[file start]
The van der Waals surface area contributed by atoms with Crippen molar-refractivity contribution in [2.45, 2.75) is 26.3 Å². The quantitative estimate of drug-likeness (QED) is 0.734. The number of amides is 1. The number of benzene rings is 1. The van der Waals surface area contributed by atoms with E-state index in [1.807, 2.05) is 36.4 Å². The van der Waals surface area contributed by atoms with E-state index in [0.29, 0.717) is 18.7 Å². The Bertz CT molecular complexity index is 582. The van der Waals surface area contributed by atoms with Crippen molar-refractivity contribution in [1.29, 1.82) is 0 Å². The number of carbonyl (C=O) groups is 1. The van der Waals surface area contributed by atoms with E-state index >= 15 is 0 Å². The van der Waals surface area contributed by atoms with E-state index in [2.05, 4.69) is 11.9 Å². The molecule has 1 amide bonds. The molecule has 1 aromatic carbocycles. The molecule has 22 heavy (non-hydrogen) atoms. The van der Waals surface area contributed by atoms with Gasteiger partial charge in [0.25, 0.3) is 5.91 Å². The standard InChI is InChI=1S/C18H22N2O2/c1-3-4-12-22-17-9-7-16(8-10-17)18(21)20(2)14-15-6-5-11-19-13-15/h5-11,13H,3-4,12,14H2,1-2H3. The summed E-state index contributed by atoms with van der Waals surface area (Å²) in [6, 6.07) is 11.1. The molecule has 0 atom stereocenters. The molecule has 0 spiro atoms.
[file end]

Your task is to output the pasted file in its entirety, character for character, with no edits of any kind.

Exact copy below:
The van der Waals surface area contributed by atoms with Crippen molar-refractivity contribution in [2.45, 2.75) is 26.3 Å². The quantitative estimate of drug-likeness (QED) is 0.734. The number of amides is 1. The number of benzene rings is 1. The van der Waals surface area contributed by atoms with E-state index in [1.807, 2.05) is 36.4 Å². The van der Waals surface area contributed by atoms with E-state index in [0.29, 0.717) is 18.7 Å². The Bertz CT molecular complexity index is 582. The van der Waals surface area contributed by atoms with Crippen molar-refractivity contribution in [1.29, 1.82) is 0 Å². The number of carbonyl (C=O) groups is 1. The van der Waals surface area contributed by atoms with E-state index >= 15 is 0 Å². The van der Waals surface area contributed by atoms with E-state index in [2.05, 4.69) is 11.9 Å². The molecule has 1 amide bonds. The molecule has 1 aromatic carbocycles. The molecule has 22 heavy (non-hydrogen) atoms. The van der Waals surface area contributed by atoms with Gasteiger partial charge in [0.25, 0.3) is 5.91 Å². The standard InChI is InChI=1S/C18H22N2O2/c1-3-4-12-22-17-9-7-16(8-10-17)18(21)20(2)14-15-6-5-11-19-13-15/h5-11,13H,3-4,12,14H2,1-2H3. The summed E-state index contributed by atoms with van der Waals surface area (Å²) in [6, 6.07) is 11.1. The molecule has 0 atom stereocenters. The molecule has 0 spiro atoms.